It has been reported today that chocolate may help prevent Type 2 diabetes because it contains flavonoids. These are chemical compounds that aid secondary metabolism, and although not crucial to life, these compounds do strongly assist in long term health maintenance. They are commonly found in fungi, plants, microbes and other animals. These compounds were once even touted as possible extra vitamins to be added to the more common ones such as vitamin A, B-12, C etc.
The flavonoids also exist in berries, teas, and even wine.
The Journal of Nutrition reported the study from the University of East Anglia, and King’s College, in the UK. The English study included 2,000 subjects and found that flavonoids were associated with a reduction in insulin resistance in women. This is perhaps the largest study of the health benefits of chocolate yet.
Type 2 Diabetes, or adult on-set diabetes, is a condition where blood glucose levels have become too high. This can lead to constant thirst and hunger, and frequent urination. Ultimately it can lead to heart disease, and even kidney failure. It is typically treated with exercise and diet change, and if the condition worsens, insulin injections can become necessary.
Type 1 diabetes is caused by a lack of key cells in the pancreas and is typically present from birth.
The latest study looked at specific sub-groups of flavonoids, namely flavones, and anthocyanins. The flavones are found in thyme, parsley, celery and other vegetables and herbs. The anthocyanins are found in red and blue colored fruits, such as grapes, and are even found in wine after the fermentation process. The flavonoids sub-groups ability to modulate blood glucose levels, is what leads to the claim that chocolate may help control type 2 diabetes.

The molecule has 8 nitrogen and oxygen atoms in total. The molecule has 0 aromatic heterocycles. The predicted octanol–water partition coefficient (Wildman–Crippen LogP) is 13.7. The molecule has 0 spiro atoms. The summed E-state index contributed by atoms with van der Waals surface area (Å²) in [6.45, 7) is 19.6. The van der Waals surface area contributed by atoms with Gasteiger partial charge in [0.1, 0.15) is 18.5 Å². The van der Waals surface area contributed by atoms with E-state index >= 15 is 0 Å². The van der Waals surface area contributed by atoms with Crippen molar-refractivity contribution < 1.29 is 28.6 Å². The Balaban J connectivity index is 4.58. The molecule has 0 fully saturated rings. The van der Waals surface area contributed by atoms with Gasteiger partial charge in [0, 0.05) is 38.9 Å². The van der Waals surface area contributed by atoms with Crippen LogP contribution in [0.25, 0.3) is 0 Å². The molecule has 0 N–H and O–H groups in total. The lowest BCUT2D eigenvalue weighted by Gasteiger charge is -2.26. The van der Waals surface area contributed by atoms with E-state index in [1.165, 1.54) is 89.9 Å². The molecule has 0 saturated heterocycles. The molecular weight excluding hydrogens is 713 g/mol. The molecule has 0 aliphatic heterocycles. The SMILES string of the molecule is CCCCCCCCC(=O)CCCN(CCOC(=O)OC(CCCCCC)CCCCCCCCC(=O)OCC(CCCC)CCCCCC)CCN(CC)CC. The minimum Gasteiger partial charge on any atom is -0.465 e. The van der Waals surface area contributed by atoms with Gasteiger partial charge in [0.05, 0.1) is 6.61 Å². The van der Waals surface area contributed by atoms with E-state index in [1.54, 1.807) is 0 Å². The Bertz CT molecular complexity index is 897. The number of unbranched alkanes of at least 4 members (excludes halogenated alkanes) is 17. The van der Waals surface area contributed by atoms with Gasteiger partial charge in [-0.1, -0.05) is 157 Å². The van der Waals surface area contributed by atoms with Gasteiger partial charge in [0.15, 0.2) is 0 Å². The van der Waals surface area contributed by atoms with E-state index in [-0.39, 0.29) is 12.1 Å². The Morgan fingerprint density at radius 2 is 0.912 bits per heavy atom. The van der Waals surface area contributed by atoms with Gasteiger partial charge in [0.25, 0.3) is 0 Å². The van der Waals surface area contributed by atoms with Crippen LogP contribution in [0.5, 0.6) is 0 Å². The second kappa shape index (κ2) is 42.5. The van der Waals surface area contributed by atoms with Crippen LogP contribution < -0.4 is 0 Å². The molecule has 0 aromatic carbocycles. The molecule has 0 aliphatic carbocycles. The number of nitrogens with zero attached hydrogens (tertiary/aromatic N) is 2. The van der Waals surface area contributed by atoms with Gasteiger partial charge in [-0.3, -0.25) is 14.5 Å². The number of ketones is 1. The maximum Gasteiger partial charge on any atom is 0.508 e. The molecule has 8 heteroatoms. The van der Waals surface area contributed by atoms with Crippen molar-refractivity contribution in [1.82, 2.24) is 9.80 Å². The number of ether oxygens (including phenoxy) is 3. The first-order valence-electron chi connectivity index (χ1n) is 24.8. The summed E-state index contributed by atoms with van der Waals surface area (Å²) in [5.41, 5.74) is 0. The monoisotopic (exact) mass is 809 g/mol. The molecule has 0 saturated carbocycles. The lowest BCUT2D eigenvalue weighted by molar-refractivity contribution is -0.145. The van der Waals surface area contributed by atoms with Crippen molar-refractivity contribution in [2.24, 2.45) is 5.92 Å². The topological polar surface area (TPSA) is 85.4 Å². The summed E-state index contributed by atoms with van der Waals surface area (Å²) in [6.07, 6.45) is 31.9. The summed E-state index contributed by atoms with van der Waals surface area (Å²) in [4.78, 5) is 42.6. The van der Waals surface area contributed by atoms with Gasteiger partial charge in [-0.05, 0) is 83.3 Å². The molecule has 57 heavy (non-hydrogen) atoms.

A second potentially beneficial effect of these bioactive compounds is that may also help reduce inflammation that is associated with a number of other diseases. Cancer, cardiovascular disease, obesity and diabetes are all associated with painful inflammation of the body.
The clear leaders in beneficial effects from the 2,000 person sample group, were the anthocyanins. Those who regularly ate these foods had the fewest issues with chronic inflammation and the best overall metabolic health.
The study took blood samples and look for biological markers associated with both diabetes and chronic inflammation.
How much of these compounds are needed to have a beneficial effect is yet to be determined. Wine and chocolate are considered by some to unhealthy foods, but establishing what level of consumption would provide a helpful dose of anthocyanins is still needed to be done.
The current study was done with the support of healthy women who are part of the TwinsUK network, an organization that maintains a registry of 12,000 twins in the UK, who are prepared to help in medical studies. The organisation is hoping to study the effect of environment and lifestyle on common diseases through the comparison of twin lifestyles and health profiles.
When further, fully randomized, testing is done, some people may be lucky enough to be in the wine and chocolate group. Although obesity is potentially a cause of Type 2 diabetes, it may be useful for many people to know that chocolate can help regulate their condition.
By Andrew Willig